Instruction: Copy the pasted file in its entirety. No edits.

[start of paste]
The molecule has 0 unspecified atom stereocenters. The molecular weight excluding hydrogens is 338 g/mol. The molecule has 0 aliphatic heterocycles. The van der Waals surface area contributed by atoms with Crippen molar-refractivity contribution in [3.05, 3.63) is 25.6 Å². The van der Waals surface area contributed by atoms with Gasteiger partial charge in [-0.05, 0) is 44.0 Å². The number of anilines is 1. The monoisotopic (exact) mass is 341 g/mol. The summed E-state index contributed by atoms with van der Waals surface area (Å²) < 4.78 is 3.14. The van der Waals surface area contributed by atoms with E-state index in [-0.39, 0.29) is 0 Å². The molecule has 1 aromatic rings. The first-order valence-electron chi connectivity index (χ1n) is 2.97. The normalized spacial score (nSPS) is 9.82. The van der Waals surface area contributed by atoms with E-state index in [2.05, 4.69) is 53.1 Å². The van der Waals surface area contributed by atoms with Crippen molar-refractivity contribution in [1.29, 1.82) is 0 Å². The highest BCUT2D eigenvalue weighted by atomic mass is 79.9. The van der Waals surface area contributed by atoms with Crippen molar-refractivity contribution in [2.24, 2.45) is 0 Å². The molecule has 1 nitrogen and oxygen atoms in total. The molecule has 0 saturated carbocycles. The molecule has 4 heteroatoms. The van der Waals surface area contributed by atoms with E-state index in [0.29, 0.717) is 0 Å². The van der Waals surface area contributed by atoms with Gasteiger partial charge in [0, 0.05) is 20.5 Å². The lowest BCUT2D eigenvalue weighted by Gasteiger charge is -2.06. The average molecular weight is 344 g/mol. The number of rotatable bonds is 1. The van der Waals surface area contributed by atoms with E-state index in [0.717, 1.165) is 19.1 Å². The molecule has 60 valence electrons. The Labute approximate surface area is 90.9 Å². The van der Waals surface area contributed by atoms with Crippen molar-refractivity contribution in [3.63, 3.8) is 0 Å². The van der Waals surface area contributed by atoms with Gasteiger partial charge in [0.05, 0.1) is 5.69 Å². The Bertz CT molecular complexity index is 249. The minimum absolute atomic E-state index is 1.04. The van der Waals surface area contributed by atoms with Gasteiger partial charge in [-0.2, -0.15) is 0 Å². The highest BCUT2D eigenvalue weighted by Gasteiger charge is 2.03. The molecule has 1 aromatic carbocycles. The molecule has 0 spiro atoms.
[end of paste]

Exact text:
The molecule has 0 unspecified atom stereocenters. The molecular weight excluding hydrogens is 338 g/mol. The molecule has 0 aliphatic heterocycles. The van der Waals surface area contributed by atoms with Crippen molar-refractivity contribution in [3.05, 3.63) is 25.6 Å². The van der Waals surface area contributed by atoms with Gasteiger partial charge in [-0.05, 0) is 44.0 Å². The number of anilines is 1. The monoisotopic (exact) mass is 341 g/mol. The summed E-state index contributed by atoms with van der Waals surface area (Å²) < 4.78 is 3.14. The van der Waals surface area contributed by atoms with E-state index in [-0.39, 0.29) is 0 Å². The molecule has 1 aromatic rings. The first-order valence-electron chi connectivity index (χ1n) is 2.97. The normalized spacial score (nSPS) is 9.82. The van der Waals surface area contributed by atoms with E-state index in [2.05, 4.69) is 53.1 Å². The van der Waals surface area contributed by atoms with Crippen molar-refractivity contribution in [1.29, 1.82) is 0 Å². The highest BCUT2D eigenvalue weighted by atomic mass is 79.9. The van der Waals surface area contributed by atoms with Crippen molar-refractivity contribution in [2.24, 2.45) is 0 Å². The molecule has 1 nitrogen and oxygen atoms in total. The molecule has 0 saturated carbocycles. The molecule has 4 heteroatoms. The van der Waals surface area contributed by atoms with E-state index in [0.29, 0.717) is 0 Å². The van der Waals surface area contributed by atoms with Gasteiger partial charge in [0, 0.05) is 20.5 Å². The lowest BCUT2D eigenvalue weighted by Gasteiger charge is -2.06. The average molecular weight is 344 g/mol. The number of rotatable bonds is 1. The van der Waals surface area contributed by atoms with E-state index in [0.717, 1.165) is 19.1 Å². The molecule has 60 valence electrons. The Labute approximate surface area is 90.9 Å². The van der Waals surface area contributed by atoms with Crippen molar-refractivity contribution in [3.63, 3.8) is 0 Å². The van der Waals surface area contributed by atoms with Gasteiger partial charge in [0.05, 0.1) is 5.69 Å². The Bertz CT molecular complexity index is 249. The minimum absolute atomic E-state index is 1.04. The van der Waals surface area contributed by atoms with Gasteiger partial charge in [-0.2, -0.15) is 0 Å². The highest BCUT2D eigenvalue weighted by Gasteiger charge is 2.03. The molecule has 1 aromatic carbocycles. The molecule has 0 spiro atoms.